Friday, 26 October 2012

#FINDOUTFRIDAY with...Rebecca Amissah!

Have you missed us?!

Back for the next cycle after a brief hiatus, #FindOutFriday and Yours Truly return with a feature that's been a long time in the planning...

In this week's hotseat is a multi-talented young female on a dedicated path that differs from the typical. I first met her wearing her 'Singing Hat'; but was pleasantly surprised to learn about her day job. Entirely by chance, I discovered that she was a key team member of the Art Department staff from some of my (and your) favourite sets in Music, Film and Television history - who knew?!

So that's the singing thing, the prop-making...OH and she just so happens to have come up with the brainchild for a course or few, designed to bolster the self confidence of those too shy to step out into the spotlight - you might even be familiar with a few of her trainees...

Meet Miss Rebecca Amissah...

Hi Rebecca, welcome to #FindOutFriday! Pleasure to get a long overdue chat under my belt, so I’ll get straight down to it!

1. The reason I wanted to get you into the hotseat when we first spoke early in the year, is because you represent an area that we've yet to delve into on the blog; can you explain exactly what 'Technical Art' is, in layman’s terms and how you got into it?

Rebecca Amissah
Hello, thanks for asking me! My degree was in Technical Arts and Special Effects. But the types of jobs I got after I graduated are better defined as Technical Arts. I went on to make props and dress the sets for music videos, documentaries, short films, TV programmes, theatre and feature films. I also worked in prop houses including Madame Tussauds.

I loved to make things as a child and have always had a very strong artistic streak in me, but it did not occur to me that I could turn this into a career until I was studying for my A-levels. I went to an art fair in Brighton and it showed all the different types of jobs you could do in the realms of art and I fell in love with Special Effects. I applied and got into the London College of Fashion; did an Art Foundation course and then went onto study for my degree at Wimbledon School of Art.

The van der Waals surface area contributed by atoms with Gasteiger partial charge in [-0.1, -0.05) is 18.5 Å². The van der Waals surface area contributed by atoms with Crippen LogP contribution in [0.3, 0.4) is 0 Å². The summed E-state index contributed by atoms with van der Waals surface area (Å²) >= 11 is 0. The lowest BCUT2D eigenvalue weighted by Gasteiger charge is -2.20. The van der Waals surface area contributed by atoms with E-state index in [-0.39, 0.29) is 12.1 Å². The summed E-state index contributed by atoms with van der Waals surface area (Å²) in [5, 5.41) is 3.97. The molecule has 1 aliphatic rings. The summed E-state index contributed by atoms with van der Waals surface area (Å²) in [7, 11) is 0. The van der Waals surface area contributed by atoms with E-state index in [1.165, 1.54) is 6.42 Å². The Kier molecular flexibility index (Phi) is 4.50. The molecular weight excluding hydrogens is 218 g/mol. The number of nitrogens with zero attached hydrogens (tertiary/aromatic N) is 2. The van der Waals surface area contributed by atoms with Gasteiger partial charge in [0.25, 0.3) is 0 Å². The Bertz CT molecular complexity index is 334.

2. Now I obviously first met you in connection with your singing, but it was that portfolio you showed me that blew me away. Can you talk me through the film and TV projects you've been involved in, what you actually produced for them and how you went about it?

This Madame Tussauds replica is web famous
in more ways than one...
Thank you! Anyone in any creative industry will tell you, that apart from talent you need to be in the right place at the right time; well I am no exception. My first job, through a friend from University; was for Andy Kelly (who has gone on to become a fantastic Art Director). He needed an extra pair of hands and I was available...I was the Art Department Assistant on a Roni Size music video. I made a good impression on the team and went on to work with Ollie Williams (now a top Production Designer) over my summer holidays, working on videos such as Louise Redknapp’s 'Pandora’s Kiss', Sophie Ellis Bextor’ 'I Won’t Change You' and Liberty X’s 'Jumping'. I then worked with the BBC on a TV series called Rome and made an impression on the then Art Director (now a leading Production Designer), Richard Bullock, who continued to ask me to work with him on feature films where he was the Production Designer; such as both Streetdance 3D and Horrid Henry

3. You had a job with a very reputable company last time we spoke; how easy a sector of the Industry was it to break and what was the biggest obstacle you had to overcome?

It’s a very hard industry to crack and a lot of people that I know, have gone on to pursue slightly different avenues. You need to live the job, the hours take over your life and they can infringe on your personal life massively - but it’s a lifestyle choice. I guess the biggest obstacle to overcome is looking for the next job. You need to stay positive and focused, in my opinion, the current economic conditions have made it more important to have transferable skills so you can apply for a wider spectrum of creative jobs.

4. Which is harder to create for, Screen or Theatre and in what way?

I don’t think one is ,harder than the other really. It all depends on the budget and what either the audience or the camera will see. With a big budget you can labour over the finish of the product and use the top materials, which can be quite satisfying. With a small budget, you have to get creative and think on your feet, which is just as enjoyable because it pushes you.

5. I know that you take inspiration from all forms of Art; can you give me some influences for the props and sets that you build?

Whether you are on set or in the studio, you are following a brief from the Director or the Designer, to help a vision come alive. I have been extremely lucky that the Designers and Art Directors I have worked for, have given me artistic licence. My skills and input have been trusted. A way to gain a continual source of inspiration is by creating mood boards and style bibles that are constantly referred to. It’s a good way to fully immerse ourselves in the world we are trying to create.

In my own work I am very interested in drawing from my Ghanaian heritage. One of my sculptures was a fusion of Greek classical sculpture and Black Urban culture, so I took inspiration from the 'classic' pose and gave the sculpture African features and ‘low riders’ i.e. baggy jeans.

'Size Hero' by Rebecca Amissah